This Morning: Dr Sara on the pros and cons of juice cleanses
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Juice cleanses have risen in popularity over the years as people search for the most organic and natural ways to detoxify their bodies. But are they healthy? There have been numerous discussions among experts about whether this dieting method is healthy, or whether it can lead to “mental or emotional harm” as well as other health issues.
Kerri Ferraioli, a nutritionist at Food Sensitivity Specialists YorkTest branded them “dangerous”.
She said: “Fad diets like juice cleanses can be especially dangerous, promoting extremely low-calorie diets which can cause side effects such as fatigue and dizziness.
“On top of this, fad diets can cause dehydration and nutrient deficiencies, and lead people to develop yo-yo patterns where they continuously gain and lose weight.”
She explained that unless people consult their doctors, they must make sure they follow a balanced, intuitive diet that involves simply eating when hungry and stopping when full.
“This means you’ll always be eating what feels right at the moment, and you’re less likely to binge or overeat,” she added.
But when it comes to weight loss, while juice cleanses can lead to short-term success, this doesn’t mean it’s a healthy way to lose weight.
Wellness dietitian Amanda Beaver said: “Not only is rapid weight loss unhealthy, but it doesn’t last.
“The number on the scale may be lower, but that doesn’t mean any fat has been lost.”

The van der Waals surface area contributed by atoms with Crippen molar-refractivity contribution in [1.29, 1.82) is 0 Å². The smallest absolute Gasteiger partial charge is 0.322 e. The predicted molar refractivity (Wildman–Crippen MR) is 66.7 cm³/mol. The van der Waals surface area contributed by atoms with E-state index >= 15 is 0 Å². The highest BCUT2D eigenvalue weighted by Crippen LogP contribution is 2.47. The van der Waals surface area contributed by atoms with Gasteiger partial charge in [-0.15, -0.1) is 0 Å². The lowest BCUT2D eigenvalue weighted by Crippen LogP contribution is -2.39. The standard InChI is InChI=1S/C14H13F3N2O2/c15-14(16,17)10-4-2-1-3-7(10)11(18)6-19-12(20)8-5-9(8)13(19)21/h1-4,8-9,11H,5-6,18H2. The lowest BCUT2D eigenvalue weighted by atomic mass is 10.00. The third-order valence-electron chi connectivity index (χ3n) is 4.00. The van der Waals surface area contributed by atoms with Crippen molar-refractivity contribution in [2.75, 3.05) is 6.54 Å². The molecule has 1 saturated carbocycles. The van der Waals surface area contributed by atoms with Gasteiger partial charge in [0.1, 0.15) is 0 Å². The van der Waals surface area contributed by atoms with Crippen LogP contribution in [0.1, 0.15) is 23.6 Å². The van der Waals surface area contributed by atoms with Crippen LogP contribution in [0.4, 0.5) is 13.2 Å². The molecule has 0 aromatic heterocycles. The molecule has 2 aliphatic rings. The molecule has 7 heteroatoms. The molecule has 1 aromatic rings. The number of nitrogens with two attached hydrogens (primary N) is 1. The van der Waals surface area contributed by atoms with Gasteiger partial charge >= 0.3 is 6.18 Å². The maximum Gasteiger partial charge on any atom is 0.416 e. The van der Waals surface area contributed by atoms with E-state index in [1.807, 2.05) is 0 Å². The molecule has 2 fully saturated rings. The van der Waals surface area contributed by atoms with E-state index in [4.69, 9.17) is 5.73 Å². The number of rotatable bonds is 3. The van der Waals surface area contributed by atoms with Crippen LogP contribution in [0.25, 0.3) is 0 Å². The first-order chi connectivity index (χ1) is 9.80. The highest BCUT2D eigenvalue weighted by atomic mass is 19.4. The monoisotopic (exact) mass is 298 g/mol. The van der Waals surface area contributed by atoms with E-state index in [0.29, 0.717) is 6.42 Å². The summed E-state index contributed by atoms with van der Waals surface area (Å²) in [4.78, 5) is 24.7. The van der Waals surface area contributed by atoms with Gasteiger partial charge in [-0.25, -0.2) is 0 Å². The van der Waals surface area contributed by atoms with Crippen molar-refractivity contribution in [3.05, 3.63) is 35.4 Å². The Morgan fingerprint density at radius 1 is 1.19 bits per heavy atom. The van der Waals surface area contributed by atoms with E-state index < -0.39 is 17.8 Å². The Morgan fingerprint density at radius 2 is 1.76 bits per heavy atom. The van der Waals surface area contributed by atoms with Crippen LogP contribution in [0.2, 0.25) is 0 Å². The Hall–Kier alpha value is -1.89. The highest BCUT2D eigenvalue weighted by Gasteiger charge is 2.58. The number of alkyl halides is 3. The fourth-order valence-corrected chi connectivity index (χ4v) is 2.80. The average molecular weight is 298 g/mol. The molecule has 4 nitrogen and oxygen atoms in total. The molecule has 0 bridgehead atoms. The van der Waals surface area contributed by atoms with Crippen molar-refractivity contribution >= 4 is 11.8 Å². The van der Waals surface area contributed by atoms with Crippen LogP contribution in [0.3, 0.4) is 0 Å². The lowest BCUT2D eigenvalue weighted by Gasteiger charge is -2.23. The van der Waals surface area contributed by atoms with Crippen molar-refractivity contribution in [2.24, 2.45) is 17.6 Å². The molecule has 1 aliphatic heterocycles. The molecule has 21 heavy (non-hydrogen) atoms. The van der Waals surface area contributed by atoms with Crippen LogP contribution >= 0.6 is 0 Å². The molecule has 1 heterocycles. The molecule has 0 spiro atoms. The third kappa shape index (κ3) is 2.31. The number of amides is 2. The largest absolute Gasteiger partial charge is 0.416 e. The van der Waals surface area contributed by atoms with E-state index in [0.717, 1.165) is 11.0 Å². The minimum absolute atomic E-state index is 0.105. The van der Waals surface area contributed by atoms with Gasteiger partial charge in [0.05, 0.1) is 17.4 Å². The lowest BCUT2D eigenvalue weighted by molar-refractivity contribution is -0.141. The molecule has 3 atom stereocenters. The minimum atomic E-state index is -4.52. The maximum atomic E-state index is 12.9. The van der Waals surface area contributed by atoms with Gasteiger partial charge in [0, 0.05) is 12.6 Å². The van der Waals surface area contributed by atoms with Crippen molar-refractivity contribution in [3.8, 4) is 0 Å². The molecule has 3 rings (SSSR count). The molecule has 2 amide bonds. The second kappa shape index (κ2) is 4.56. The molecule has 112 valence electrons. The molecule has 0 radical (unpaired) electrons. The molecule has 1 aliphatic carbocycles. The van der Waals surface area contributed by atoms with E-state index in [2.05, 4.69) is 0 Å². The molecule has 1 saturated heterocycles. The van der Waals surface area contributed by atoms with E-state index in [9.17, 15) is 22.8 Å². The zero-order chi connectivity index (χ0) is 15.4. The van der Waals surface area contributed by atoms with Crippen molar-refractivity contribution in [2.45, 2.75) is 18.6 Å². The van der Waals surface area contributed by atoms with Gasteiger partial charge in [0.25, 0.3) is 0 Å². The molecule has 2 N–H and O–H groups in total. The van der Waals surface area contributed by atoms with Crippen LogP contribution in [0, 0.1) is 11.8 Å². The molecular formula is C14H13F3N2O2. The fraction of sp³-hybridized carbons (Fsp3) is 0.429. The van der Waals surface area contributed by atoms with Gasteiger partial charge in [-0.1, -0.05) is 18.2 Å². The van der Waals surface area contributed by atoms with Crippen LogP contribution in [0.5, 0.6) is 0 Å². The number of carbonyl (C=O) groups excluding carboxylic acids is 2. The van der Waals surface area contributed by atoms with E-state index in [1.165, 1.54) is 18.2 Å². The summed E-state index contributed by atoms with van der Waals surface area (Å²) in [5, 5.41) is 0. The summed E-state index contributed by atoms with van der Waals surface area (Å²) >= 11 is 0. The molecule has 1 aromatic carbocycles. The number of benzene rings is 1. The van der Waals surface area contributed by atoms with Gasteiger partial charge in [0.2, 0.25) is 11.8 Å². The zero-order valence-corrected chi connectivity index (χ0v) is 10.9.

Beaver explained that the weight loss people may see is mostly due to the lack of food in their GI tract and the loss of muscle experienced during a juice cleanse.
What’s more is that muscle loss slows metabolism, which may actually contribute to weight gain once a person starts eating regular food again.
“More than likely, any weight that was lost will be regained shortly after solid foods are reintroduced with the potential added downsides of a slower metabolism and bone loss,” she said.
Other experts suggest detoxing with food is a more beneficial way to lose weight.
Thomas Sherman, a professor in the Department of Pharmacology and Physiology at Georgetown University School of Medicine in Washington, said: “I tell my students that a true detox comes with learning to cook a diet that’s rich in whole grains, fruits, vegetables, beans and lentils, seafood and oils, accompanied by daily exercise and a good night’s sleep.”
And Melissa Majumdar, a Georgia-based dietitian and spokesperson for the Academy of Nutrition and Dietetics, worried that alongside any potential physical harm, detox diets could also cause mental or emotional harm.
She said: “Having unrealistic expectations about the intent and result can be disappointing.”
Rachael Hartley, a dietitian and nutrition therapist, agreed: “Liquid cleanses play into the restrict-binge cycle that often fuels disordered eating.
“Detoxing is a fad diet that’s part of the diet culture narrative that our bodies are unclean and require fixing.”
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